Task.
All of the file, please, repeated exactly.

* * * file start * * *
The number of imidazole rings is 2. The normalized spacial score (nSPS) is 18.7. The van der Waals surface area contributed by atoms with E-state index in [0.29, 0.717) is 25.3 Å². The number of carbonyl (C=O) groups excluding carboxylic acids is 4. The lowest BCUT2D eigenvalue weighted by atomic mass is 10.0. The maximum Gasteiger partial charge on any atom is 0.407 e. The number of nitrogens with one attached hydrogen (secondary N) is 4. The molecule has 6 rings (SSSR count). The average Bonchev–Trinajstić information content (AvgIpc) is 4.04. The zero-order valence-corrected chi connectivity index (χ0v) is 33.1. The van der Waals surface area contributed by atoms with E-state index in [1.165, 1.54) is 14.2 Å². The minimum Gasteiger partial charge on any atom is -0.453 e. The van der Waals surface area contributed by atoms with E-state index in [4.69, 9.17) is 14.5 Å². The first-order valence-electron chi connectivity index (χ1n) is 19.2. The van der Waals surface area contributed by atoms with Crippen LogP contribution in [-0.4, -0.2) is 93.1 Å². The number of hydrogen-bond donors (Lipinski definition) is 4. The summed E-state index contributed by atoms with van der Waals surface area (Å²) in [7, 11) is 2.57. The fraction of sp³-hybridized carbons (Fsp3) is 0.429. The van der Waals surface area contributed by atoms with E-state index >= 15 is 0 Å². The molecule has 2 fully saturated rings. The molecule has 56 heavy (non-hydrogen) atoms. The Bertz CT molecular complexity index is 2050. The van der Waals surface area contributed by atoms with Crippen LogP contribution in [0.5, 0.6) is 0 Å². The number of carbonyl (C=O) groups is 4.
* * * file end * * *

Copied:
The number of imidazole rings is 2. The normalized spacial score (nSPS) is 18.7. The van der Waals surface area contributed by atoms with E-state index in [0.29, 0.717) is 25.3 Å². The number of carbonyl (C=O) groups excluding carboxylic acids is 4. The lowest BCUT2D eigenvalue weighted by atomic mass is 10.0. The maximum Gasteiger partial charge on any atom is 0.407 e. The number of nitrogens with one attached hydrogen (secondary N) is 4. The molecule has 6 rings (SSSR count). The average Bonchev–Trinajstić information content (AvgIpc) is 4.04. The zero-order valence-corrected chi connectivity index (χ0v) is 33.1. The van der Waals surface area contributed by atoms with E-state index in [1.165, 1.54) is 14.2 Å². The minimum Gasteiger partial charge on any atom is -0.453 e. The van der Waals surface area contributed by atoms with E-state index in [4.69, 9.17) is 14.5 Å². The first-order valence-electron chi connectivity index (χ1n) is 19.2. The van der Waals surface area contributed by atoms with Crippen LogP contribution in [-0.4, -0.2) is 93.1 Å². The number of hydrogen-bond donors (Lipinski definition) is 4. The summed E-state index contributed by atoms with van der Waals surface area (Å²) in [7, 11) is 2.57. The fraction of sp³-hybridized carbons (Fsp3) is 0.429. The van der Waals surface area contributed by atoms with E-state index >= 15 is 0 Å². The molecule has 2 fully saturated rings. The molecule has 56 heavy (non-hydrogen) atoms. The Bertz CT molecular complexity index is 2050. The van der Waals surface area contributed by atoms with Crippen LogP contribution in [0.5, 0.6) is 0 Å². The number of carbonyl (C=O) groups is 4.